* Investors optimistic scheme to fare better than past attempt
* Turnover set to rise on stock exchanges
* Gap between prices of A- and H-shares to dwindle
By Saikat Chatterjee and Michelle Chen
HONG KONG, April 11 (Reuters) - A move to allow investors in Hong Kong and Shanghai to trade in each other’s equity markets has a real chance of success thanks to the yuan’s increasing global role, and throws a lifeline to stock exchanges and brokerages in the two financial capitals.
Regulators in China and Hong Kong surprised market participants on Thursday by unveiling a cross-border stock investment scheme, banking on the success of the promotion of the internationalisation of the Chinese currency since 2010.
The initiative, known as the Shanghai-Hong Kong Stock Connect, is the latest in a series of financial sector reforms that regulators have taken this year, such as widening the yuan’s trading band and increasing quotas for investors.
“Preparation this time is sufficient and the market condition is mature, which will likely lead to a success of the scheme unlike the last time,” said Ben Zhang, managing director at Haitong International, an asset management company in Hong Kong.
“This scheme is also in line with the whole renminbi internationalisation process.”
China said it would allow cross-border stock investment between Shanghai and Hong Kong limited to an overall quota of 550 billion yuan ($88 billion) and the preparation would take about six months.
Investors are far more optimistic about the success of the scheme this time around after a failed attempt in 2007, when regulators had to bring down the curtain quickly on a pilot programme amid concerns over frothy market valuations.
The optimism is due to the big strides taken in seeding an offshore yuan market in Hong Kong and establishing strong infrastructure links with the mainland in recent years.
The new plan is also far less restrictive than the current option to buy mainland equities via quotas, as the latter requires an investment track record and is only available to institutional players and requires regulatory approval.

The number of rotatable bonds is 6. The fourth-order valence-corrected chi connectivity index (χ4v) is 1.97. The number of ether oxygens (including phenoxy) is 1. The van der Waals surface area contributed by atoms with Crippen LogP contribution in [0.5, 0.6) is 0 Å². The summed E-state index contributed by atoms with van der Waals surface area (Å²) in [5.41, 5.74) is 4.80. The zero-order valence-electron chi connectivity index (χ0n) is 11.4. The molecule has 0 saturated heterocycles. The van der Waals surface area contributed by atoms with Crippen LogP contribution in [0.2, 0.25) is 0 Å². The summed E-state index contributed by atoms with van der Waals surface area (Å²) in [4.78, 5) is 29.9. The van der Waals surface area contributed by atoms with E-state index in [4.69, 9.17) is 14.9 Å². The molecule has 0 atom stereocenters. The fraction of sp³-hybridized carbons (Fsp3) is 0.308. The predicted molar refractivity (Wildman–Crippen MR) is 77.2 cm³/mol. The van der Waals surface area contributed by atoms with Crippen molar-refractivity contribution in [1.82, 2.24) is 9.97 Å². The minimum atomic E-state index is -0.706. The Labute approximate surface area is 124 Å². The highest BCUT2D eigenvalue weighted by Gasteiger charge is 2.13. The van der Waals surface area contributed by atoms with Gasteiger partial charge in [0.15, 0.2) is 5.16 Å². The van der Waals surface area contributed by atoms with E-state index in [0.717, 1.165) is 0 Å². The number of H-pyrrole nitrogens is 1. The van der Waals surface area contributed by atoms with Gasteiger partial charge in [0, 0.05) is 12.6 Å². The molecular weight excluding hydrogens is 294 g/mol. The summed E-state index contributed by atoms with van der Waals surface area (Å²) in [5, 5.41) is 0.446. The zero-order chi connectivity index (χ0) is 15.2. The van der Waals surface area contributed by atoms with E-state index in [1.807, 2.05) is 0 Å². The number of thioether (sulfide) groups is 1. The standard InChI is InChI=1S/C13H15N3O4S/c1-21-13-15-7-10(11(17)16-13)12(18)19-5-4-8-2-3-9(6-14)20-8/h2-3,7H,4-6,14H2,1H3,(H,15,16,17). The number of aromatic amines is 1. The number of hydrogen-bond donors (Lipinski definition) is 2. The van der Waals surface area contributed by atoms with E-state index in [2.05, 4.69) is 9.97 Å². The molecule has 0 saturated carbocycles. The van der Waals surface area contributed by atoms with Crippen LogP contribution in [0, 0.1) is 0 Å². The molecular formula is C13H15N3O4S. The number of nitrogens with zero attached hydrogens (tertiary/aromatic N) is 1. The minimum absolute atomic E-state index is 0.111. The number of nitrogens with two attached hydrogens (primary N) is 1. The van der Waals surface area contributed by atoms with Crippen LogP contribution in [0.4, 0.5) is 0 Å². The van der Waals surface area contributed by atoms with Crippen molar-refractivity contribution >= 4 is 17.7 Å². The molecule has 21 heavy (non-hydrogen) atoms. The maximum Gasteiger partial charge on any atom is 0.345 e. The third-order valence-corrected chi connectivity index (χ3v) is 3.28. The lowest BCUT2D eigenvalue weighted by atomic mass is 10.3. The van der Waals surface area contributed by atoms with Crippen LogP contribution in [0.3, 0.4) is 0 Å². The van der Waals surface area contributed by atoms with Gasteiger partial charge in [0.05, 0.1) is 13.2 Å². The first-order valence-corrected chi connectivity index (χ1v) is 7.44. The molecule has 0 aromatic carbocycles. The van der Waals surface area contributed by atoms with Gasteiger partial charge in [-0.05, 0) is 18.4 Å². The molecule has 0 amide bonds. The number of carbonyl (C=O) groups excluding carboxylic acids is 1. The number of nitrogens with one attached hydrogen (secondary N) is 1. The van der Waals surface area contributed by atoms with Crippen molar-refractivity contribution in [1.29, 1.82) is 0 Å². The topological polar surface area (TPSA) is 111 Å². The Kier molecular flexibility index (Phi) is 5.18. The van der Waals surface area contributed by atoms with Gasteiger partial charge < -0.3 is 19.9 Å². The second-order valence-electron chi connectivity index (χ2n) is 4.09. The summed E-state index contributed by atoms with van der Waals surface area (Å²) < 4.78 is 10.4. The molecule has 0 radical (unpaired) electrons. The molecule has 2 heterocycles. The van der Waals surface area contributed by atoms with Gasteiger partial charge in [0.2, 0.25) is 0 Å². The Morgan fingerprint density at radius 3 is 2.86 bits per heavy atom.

Under a foreign currency-denominated quota, investors can buy $150 billion in domestic assets while under a yuan-denominated quota, they can buy 270 billion yuan worth. Both quotas are underutilised due to strict requirements.
Conversely, for mainland investors, the new scheme opens up an array of investment options as they can now buy Macau-listed stocks, social-networking giant Tencent Holdings Ltd and AIA Group Ltd, Asia’s No. 3 insurer by market value.
The move is expected to whittle away at the spread for dual-listed stocks, with analysts expecting prices of mainland-listed A-shares and Hong Kong-listed H-shares to move more closely together in the near term.
Trading activity is set to remain hectic in counters with a significant gap between these markets, with arbitrage funds sniffing at opportunities to exploit the gaps.
The quotas are sizeable compared with daily turnover on the Hong Kong stock exchange, which has seen dwindling revenues from stock broking in recent years, and for mainland indexes, which are trading at some of their lowest valuations in a decade.
Citi analysts estimate the presence of mainland investors in Hong Kong could bump up daily turnover by more than 10 percent, representing a boost in revenues for the Hong Kong bourse. Shares of Hong Kong Exchanges and Clearing Ltd jumped more than 10 percent on Friday on those hopes. ($1 = 6.2125 Chinese Yuan) (Editing by Chris Gallagher)